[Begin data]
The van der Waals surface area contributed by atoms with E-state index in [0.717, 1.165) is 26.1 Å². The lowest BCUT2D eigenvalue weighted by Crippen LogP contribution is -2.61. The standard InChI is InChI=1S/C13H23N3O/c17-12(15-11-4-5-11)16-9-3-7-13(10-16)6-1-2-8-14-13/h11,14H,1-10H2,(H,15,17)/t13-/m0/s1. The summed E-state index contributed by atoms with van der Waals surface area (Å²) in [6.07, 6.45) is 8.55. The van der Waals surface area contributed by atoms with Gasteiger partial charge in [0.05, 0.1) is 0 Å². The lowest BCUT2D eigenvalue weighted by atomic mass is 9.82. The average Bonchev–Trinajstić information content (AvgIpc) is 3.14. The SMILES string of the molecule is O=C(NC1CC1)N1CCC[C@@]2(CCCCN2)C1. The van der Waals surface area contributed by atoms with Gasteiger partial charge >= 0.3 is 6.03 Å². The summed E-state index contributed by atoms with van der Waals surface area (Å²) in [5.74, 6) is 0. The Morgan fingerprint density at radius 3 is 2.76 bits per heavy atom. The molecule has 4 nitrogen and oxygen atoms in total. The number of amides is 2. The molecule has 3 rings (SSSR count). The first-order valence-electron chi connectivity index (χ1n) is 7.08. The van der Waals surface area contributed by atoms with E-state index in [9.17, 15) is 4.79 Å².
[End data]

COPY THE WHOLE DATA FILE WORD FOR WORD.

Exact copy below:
The van der Waals surface area contributed by atoms with E-state index in [0.717, 1.165) is 26.1 Å². The lowest BCUT2D eigenvalue weighted by Crippen LogP contribution is -2.61. The standard InChI is InChI=1S/C13H23N3O/c17-12(15-11-4-5-11)16-9-3-7-13(10-16)6-1-2-8-14-13/h11,14H,1-10H2,(H,15,17)/t13-/m0/s1. The summed E-state index contributed by atoms with van der Waals surface area (Å²) in [6.07, 6.45) is 8.55. The van der Waals surface area contributed by atoms with Gasteiger partial charge in [0.05, 0.1) is 0 Å². The lowest BCUT2D eigenvalue weighted by atomic mass is 9.82. The average Bonchev–Trinajstić information content (AvgIpc) is 3.14. The SMILES string of the molecule is O=C(NC1CC1)N1CCC[C@@]2(CCCCN2)C1. The van der Waals surface area contributed by atoms with Gasteiger partial charge >= 0.3 is 6.03 Å². The summed E-state index contributed by atoms with van der Waals surface area (Å²) in [5.74, 6) is 0. The Morgan fingerprint density at radius 3 is 2.76 bits per heavy atom. The molecule has 4 nitrogen and oxygen atoms in total. The number of amides is 2. The molecule has 3 rings (SSSR count). The first-order valence-electron chi connectivity index (χ1n) is 7.08. The van der Waals surface area contributed by atoms with E-state index in [9.17, 15) is 4.79 Å².